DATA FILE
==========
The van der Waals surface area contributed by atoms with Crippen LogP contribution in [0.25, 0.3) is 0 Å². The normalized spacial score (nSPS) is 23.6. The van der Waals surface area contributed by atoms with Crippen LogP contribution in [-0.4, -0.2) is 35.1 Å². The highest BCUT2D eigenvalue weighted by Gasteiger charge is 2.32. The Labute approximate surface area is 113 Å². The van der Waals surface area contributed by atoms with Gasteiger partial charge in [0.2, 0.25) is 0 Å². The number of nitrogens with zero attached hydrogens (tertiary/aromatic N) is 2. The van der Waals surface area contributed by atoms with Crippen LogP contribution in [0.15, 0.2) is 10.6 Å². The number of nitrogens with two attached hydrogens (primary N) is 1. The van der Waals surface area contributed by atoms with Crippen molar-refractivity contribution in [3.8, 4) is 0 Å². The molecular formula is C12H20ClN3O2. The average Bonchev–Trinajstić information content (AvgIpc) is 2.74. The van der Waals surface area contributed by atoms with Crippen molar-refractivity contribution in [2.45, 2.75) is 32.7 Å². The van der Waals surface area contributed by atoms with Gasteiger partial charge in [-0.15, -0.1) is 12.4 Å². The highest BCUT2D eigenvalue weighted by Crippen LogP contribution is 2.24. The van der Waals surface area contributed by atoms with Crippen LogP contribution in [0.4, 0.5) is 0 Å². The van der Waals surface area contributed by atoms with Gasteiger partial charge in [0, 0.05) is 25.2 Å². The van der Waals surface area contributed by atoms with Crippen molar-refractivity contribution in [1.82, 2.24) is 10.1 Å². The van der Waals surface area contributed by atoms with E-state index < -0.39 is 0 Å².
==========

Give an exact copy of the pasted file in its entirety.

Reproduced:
The van der Waals surface area contributed by atoms with Crippen LogP contribution in [0.25, 0.3) is 0 Å². The normalized spacial score (nSPS) is 23.6. The van der Waals surface area contributed by atoms with Crippen LogP contribution in [-0.4, -0.2) is 35.1 Å². The highest BCUT2D eigenvalue weighted by Gasteiger charge is 2.32. The Labute approximate surface area is 113 Å². The van der Waals surface area contributed by atoms with Gasteiger partial charge in [0.2, 0.25) is 0 Å². The number of nitrogens with zero attached hydrogens (tertiary/aromatic N) is 2. The van der Waals surface area contributed by atoms with Crippen LogP contribution in [0.15, 0.2) is 10.6 Å². The number of nitrogens with two attached hydrogens (primary N) is 1. The van der Waals surface area contributed by atoms with Crippen molar-refractivity contribution in [3.8, 4) is 0 Å². The molecular formula is C12H20ClN3O2. The average Bonchev–Trinajstić information content (AvgIpc) is 2.74. The van der Waals surface area contributed by atoms with Crippen molar-refractivity contribution in [2.45, 2.75) is 32.7 Å². The van der Waals surface area contributed by atoms with Gasteiger partial charge in [-0.15, -0.1) is 12.4 Å². The highest BCUT2D eigenvalue weighted by Crippen LogP contribution is 2.24. The van der Waals surface area contributed by atoms with Crippen LogP contribution in [0.4, 0.5) is 0 Å². The van der Waals surface area contributed by atoms with Gasteiger partial charge in [0, 0.05) is 25.2 Å². The van der Waals surface area contributed by atoms with Crippen molar-refractivity contribution in [1.82, 2.24) is 10.1 Å². The van der Waals surface area contributed by atoms with E-state index < -0.39 is 0 Å².